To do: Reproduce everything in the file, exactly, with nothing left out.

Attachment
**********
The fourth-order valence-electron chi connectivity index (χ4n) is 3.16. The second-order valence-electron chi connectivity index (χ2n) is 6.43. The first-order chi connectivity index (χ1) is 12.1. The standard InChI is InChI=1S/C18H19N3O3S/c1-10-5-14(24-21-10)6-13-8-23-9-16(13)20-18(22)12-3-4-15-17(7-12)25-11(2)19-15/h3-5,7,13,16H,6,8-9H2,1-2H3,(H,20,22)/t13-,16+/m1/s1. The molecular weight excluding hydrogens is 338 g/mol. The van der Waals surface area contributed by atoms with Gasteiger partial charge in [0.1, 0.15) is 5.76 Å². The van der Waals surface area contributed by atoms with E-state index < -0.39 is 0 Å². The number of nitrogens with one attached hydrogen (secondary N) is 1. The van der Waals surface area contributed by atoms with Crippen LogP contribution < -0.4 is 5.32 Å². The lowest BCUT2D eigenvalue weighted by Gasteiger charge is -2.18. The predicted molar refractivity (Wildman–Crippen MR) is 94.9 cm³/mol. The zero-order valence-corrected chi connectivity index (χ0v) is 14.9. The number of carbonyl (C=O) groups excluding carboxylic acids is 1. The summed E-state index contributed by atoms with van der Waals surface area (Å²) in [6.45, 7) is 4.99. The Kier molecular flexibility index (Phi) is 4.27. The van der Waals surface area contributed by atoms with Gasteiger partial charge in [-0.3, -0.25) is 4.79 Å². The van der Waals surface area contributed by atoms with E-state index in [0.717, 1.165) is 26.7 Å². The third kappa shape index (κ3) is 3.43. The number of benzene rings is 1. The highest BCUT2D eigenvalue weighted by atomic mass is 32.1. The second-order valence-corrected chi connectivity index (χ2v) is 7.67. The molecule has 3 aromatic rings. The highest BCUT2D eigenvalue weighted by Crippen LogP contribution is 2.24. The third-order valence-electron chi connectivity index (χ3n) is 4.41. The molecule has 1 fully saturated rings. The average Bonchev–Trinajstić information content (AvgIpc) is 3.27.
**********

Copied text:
The fourth-order valence-electron chi connectivity index (χ4n) is 3.16. The second-order valence-electron chi connectivity index (χ2n) is 6.43. The first-order chi connectivity index (χ1) is 12.1. The standard InChI is InChI=1S/C18H19N3O3S/c1-10-5-14(24-21-10)6-13-8-23-9-16(13)20-18(22)12-3-4-15-17(7-12)25-11(2)19-15/h3-5,7,13,16H,6,8-9H2,1-2H3,(H,20,22)/t13-,16+/m1/s1. The molecular weight excluding hydrogens is 338 g/mol. The van der Waals surface area contributed by atoms with Gasteiger partial charge in [0.1, 0.15) is 5.76 Å². The van der Waals surface area contributed by atoms with E-state index < -0.39 is 0 Å². The number of nitrogens with one attached hydrogen (secondary N) is 1. The van der Waals surface area contributed by atoms with Crippen LogP contribution < -0.4 is 5.32 Å². The lowest BCUT2D eigenvalue weighted by Gasteiger charge is -2.18. The predicted molar refractivity (Wildman–Crippen MR) is 94.9 cm³/mol. The zero-order valence-corrected chi connectivity index (χ0v) is 14.9. The number of carbonyl (C=O) groups excluding carboxylic acids is 1. The summed E-state index contributed by atoms with van der Waals surface area (Å²) in [6.45, 7) is 4.99. The Kier molecular flexibility index (Phi) is 4.27. The van der Waals surface area contributed by atoms with Gasteiger partial charge in [-0.3, -0.25) is 4.79 Å². The van der Waals surface area contributed by atoms with E-state index in [0.717, 1.165) is 26.7 Å². The third kappa shape index (κ3) is 3.43. The number of benzene rings is 1. The highest BCUT2D eigenvalue weighted by atomic mass is 32.1. The second-order valence-corrected chi connectivity index (χ2v) is 7.67. The molecule has 3 aromatic rings. The highest BCUT2D eigenvalue weighted by Crippen LogP contribution is 2.24. The third-order valence-electron chi connectivity index (χ3n) is 4.41. The molecule has 1 fully saturated rings. The average Bonchev–Trinajstić information content (AvgIpc) is 3.27.